Wayne’s World (1992)
★★★ / ★★★★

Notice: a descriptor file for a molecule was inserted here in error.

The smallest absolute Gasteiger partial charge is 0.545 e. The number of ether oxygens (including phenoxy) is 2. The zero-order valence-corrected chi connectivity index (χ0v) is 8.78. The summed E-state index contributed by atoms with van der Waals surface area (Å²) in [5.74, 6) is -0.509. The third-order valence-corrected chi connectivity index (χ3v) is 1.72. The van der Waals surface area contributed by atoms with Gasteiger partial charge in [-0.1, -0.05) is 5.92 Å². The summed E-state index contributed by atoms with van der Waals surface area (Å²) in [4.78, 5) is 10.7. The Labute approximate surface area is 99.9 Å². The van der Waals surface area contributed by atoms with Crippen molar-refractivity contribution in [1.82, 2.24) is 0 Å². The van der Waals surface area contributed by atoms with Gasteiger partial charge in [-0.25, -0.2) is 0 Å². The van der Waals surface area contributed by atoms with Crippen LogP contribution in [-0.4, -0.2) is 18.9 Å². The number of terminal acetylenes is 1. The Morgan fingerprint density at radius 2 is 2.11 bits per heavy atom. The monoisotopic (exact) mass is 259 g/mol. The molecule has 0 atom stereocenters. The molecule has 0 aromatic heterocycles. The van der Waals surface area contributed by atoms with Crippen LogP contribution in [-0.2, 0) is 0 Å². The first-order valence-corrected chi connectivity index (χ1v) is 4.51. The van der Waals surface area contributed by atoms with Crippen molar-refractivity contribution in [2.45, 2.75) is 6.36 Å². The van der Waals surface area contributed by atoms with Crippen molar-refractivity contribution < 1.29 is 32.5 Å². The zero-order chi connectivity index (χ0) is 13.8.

Wayne (Mike Myers) and Garth (Dana Carvey) broadcasted their show on a late-night public-access television where they featured ridiculous guests and just be the happy-go-lucky slackers they were. Despite their wacky sense of humor, they became an underground sensation in Aurora, Illinois because they were somehow able to relate to the young and young at heart. Benjamin Kane (Rob Lowe), a network executive, took notice and decided to buy the show’s properties from the duo for five thousand dollars a piece. As a man used to getting what he wanted, the show wasn’t the only thing he aimed to take away. “Wayne’s World,” written by Mike Myers, Bonnie Turner, and Terry Turner, did not appeal to my sweet tooth as quickly as I suspected it would. Initially, I thought it was strange because Wayne was a essentially a man-boy metalhead, at least thirty years of age, who still lived with his parents. However, strangely enough, the more Wayne spoke to the camera so directly and so openly, the more I grew to like him. And the more I liked him, the more open-minded I became toward his infantile jokes, sometimes very amusing, and mannerisms, especially when he knew he said something witty on camera and so he would close his eyes, wrinkle his brows, and smile. Even though he didn’t look like a typical smart person with a certain scholastic aura, I was surprised that he actually had something astute to say whether it was about pop culture, literature and history, lifestyles, or human behavior–all without sacrificing who he was. It was important that he had flaws and the filmmakers intended on celebrating them. As I grew fascinated with Wayne and Garth’s adventures and anticipated the curveballs in the script, I found myself two or three steps behind the jokes. I think it’s great when I feel like I need to catch up instead of sitting there, going over how a joke would inevitably reach the punchline, and seeing it exactly appear on screen. In comedies, there’s nothing more depressing than sitting through a joke you can recite in your sleep. Another reason why it was a joy to watch was because of the music. Wayne had fallen for beautiful Cassandra (Tia Carrere), the lead singer and bassist of a hard rock band with great potential for commercial success, and there were a handful of scenes when Wayne and Garth visited clubs, among other places, and we would listen and watch the performances. Because the energy was always wild and aggressive, even though the singing scenes served no purpose to move the plot, I didn’t mind. I was having a great time. I actually wanted to get up, put on a wig, do a bit of head banging. There were instances, though, when I thought the film used too much slapstick during and after the performances. It felt unnecessary and cheap. However, Wayne and Garth would probably consider that critique as a compliment which was another reason why I smiled as I watched them: their positive frame of mind was infectious. Based on the characters by Mike Myers, “Wayne’s World,” directed by Penelope Spheeris, intrepidly tackled different corners of comedy. Although not all of them worked, its high points were memorable and its nadirs were quickly redeemed by the next ticklish gag.